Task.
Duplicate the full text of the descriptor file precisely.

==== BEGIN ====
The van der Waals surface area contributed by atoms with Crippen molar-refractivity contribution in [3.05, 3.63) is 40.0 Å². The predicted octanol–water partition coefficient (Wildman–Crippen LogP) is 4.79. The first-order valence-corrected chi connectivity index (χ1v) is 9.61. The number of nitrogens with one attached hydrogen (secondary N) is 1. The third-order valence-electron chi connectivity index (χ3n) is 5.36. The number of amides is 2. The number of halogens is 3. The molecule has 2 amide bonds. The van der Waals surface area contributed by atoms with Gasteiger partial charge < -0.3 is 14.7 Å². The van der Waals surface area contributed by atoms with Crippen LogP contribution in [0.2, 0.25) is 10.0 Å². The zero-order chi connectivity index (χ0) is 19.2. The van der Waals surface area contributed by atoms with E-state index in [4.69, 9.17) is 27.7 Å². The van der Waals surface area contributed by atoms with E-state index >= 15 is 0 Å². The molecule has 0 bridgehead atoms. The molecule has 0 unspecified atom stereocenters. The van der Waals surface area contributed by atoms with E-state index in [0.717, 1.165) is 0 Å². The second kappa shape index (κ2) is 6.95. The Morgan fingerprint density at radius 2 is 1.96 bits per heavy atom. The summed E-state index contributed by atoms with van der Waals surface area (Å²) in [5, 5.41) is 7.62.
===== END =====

The van der Waals surface area contributed by atoms with Crippen molar-refractivity contribution in [3.05, 3.63) is 40.0 Å². The predicted octanol–water partition coefficient (Wildman–Crippen LogP) is 4.79. The first-order valence-corrected chi connectivity index (χ1v) is 9.61. The number of nitrogens with one attached hydrogen (secondary N) is 1. The third-order valence-electron chi connectivity index (χ3n) is 5.36. The number of amides is 2. The number of halogens is 3. The molecule has 2 amide bonds. The van der Waals surface area contributed by atoms with Gasteiger partial charge < -0.3 is 14.7 Å². The van der Waals surface area contributed by atoms with Crippen LogP contribution in [0.2, 0.25) is 10.0 Å². The zero-order chi connectivity index (χ0) is 19.2. The van der Waals surface area contributed by atoms with E-state index in [4.69, 9.17) is 27.7 Å². The van der Waals surface area contributed by atoms with E-state index >= 15 is 0 Å². The molecule has 0 bridgehead atoms. The molecule has 0 unspecified atom stereocenters. The van der Waals surface area contributed by atoms with E-state index in [0.717, 1.165) is 0 Å². The second kappa shape index (κ2) is 6.95. The Morgan fingerprint density at radius 2 is 1.96 bits per heavy atom. The summed E-state index contributed by atoms with van der Waals surface area (Å²) in [5, 5.41) is 7.62.